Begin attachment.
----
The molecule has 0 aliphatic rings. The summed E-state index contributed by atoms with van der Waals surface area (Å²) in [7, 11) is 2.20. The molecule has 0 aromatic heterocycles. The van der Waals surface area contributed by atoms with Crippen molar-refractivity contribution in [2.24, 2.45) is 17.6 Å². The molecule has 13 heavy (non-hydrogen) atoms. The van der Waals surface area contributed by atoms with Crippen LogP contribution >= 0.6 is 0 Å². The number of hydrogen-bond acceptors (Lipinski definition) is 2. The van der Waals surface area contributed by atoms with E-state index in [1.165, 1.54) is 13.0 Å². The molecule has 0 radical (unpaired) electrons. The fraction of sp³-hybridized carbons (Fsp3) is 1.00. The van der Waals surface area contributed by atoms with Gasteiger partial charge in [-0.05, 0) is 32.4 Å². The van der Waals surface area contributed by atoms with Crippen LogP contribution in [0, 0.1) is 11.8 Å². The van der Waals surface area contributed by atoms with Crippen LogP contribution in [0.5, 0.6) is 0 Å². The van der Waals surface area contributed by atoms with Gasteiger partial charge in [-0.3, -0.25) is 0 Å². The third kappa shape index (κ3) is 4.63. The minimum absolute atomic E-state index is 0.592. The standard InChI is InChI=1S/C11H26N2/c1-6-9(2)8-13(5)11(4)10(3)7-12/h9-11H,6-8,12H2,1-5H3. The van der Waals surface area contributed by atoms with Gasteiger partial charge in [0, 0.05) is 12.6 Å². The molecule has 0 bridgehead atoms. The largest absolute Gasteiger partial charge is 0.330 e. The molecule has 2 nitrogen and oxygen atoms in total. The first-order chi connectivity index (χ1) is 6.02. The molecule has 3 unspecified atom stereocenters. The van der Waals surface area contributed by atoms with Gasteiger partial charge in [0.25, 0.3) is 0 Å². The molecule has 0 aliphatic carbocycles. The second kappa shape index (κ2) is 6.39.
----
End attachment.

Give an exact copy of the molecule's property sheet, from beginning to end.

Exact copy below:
The molecule has 0 aliphatic rings. The summed E-state index contributed by atoms with van der Waals surface area (Å²) in [7, 11) is 2.20. The molecule has 0 aromatic heterocycles. The van der Waals surface area contributed by atoms with Crippen molar-refractivity contribution in [2.24, 2.45) is 17.6 Å². The molecule has 13 heavy (non-hydrogen) atoms. The van der Waals surface area contributed by atoms with Crippen LogP contribution >= 0.6 is 0 Å². The number of hydrogen-bond acceptors (Lipinski definition) is 2. The van der Waals surface area contributed by atoms with E-state index in [1.165, 1.54) is 13.0 Å². The molecule has 0 radical (unpaired) electrons. The fraction of sp³-hybridized carbons (Fsp3) is 1.00. The van der Waals surface area contributed by atoms with Gasteiger partial charge in [-0.05, 0) is 32.4 Å². The van der Waals surface area contributed by atoms with Crippen LogP contribution in [0, 0.1) is 11.8 Å². The van der Waals surface area contributed by atoms with Crippen LogP contribution in [0.5, 0.6) is 0 Å². The van der Waals surface area contributed by atoms with Gasteiger partial charge in [-0.3, -0.25) is 0 Å². The third kappa shape index (κ3) is 4.63. The minimum absolute atomic E-state index is 0.592. The standard InChI is InChI=1S/C11H26N2/c1-6-9(2)8-13(5)11(4)10(3)7-12/h9-11H,6-8,12H2,1-5H3. The van der Waals surface area contributed by atoms with Gasteiger partial charge in [0, 0.05) is 12.6 Å². The molecule has 0 bridgehead atoms. The largest absolute Gasteiger partial charge is 0.330 e. The molecule has 2 nitrogen and oxygen atoms in total. The first-order chi connectivity index (χ1) is 6.02. The molecule has 3 unspecified atom stereocenters. The van der Waals surface area contributed by atoms with Gasteiger partial charge in [0.25, 0.3) is 0 Å². The molecule has 0 aliphatic carbocycles. The second kappa shape index (κ2) is 6.39.